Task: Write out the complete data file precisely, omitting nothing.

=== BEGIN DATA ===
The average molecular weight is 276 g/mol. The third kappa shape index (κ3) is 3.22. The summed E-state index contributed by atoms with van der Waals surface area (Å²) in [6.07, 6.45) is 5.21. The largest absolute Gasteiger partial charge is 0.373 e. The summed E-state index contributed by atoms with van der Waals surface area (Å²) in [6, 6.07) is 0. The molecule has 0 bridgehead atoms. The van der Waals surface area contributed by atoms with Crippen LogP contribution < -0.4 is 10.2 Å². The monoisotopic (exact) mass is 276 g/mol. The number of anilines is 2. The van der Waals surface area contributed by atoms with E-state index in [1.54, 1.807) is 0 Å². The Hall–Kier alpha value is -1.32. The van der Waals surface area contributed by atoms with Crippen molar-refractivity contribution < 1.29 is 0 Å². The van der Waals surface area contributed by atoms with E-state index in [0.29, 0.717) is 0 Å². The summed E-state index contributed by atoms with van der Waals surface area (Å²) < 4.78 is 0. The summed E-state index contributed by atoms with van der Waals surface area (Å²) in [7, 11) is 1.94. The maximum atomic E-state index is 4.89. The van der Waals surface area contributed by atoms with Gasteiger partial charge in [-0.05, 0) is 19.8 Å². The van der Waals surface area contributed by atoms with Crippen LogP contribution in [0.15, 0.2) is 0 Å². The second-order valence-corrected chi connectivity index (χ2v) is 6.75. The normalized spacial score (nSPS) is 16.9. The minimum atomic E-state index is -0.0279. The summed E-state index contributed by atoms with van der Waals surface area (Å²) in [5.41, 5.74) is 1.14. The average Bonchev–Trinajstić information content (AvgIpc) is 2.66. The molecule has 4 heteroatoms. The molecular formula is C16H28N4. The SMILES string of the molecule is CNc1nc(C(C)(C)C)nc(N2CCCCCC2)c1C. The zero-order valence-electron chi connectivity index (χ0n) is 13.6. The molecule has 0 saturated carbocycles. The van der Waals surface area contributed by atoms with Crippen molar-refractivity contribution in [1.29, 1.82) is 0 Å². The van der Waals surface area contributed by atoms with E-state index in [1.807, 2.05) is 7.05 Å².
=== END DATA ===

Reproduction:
The average molecular weight is 276 g/mol. The third kappa shape index (κ3) is 3.22. The summed E-state index contributed by atoms with van der Waals surface area (Å²) in [6.07, 6.45) is 5.21. The largest absolute Gasteiger partial charge is 0.373 e. The summed E-state index contributed by atoms with van der Waals surface area (Å²) in [6, 6.07) is 0. The molecule has 0 bridgehead atoms. The van der Waals surface area contributed by atoms with Crippen LogP contribution < -0.4 is 10.2 Å². The monoisotopic (exact) mass is 276 g/mol. The number of anilines is 2. The van der Waals surface area contributed by atoms with E-state index in [1.54, 1.807) is 0 Å². The Hall–Kier alpha value is -1.32. The van der Waals surface area contributed by atoms with Crippen molar-refractivity contribution < 1.29 is 0 Å². The van der Waals surface area contributed by atoms with E-state index in [0.29, 0.717) is 0 Å². The summed E-state index contributed by atoms with van der Waals surface area (Å²) < 4.78 is 0. The summed E-state index contributed by atoms with van der Waals surface area (Å²) in [7, 11) is 1.94. The maximum atomic E-state index is 4.89. The van der Waals surface area contributed by atoms with Gasteiger partial charge in [-0.05, 0) is 19.8 Å². The van der Waals surface area contributed by atoms with Crippen LogP contribution in [0.15, 0.2) is 0 Å². The second-order valence-corrected chi connectivity index (χ2v) is 6.75. The normalized spacial score (nSPS) is 16.9. The minimum atomic E-state index is -0.0279. The summed E-state index contributed by atoms with van der Waals surface area (Å²) in [5.41, 5.74) is 1.14. The average Bonchev–Trinajstić information content (AvgIpc) is 2.66. The molecule has 4 heteroatoms. The molecular formula is C16H28N4. The SMILES string of the molecule is CNc1nc(C(C)(C)C)nc(N2CCCCCC2)c1C. The zero-order valence-electron chi connectivity index (χ0n) is 13.6. The molecule has 0 saturated carbocycles. The van der Waals surface area contributed by atoms with Crippen molar-refractivity contribution in [1.29, 1.82) is 0 Å². The van der Waals surface area contributed by atoms with E-state index in [1.807, 2.05) is 7.05 Å².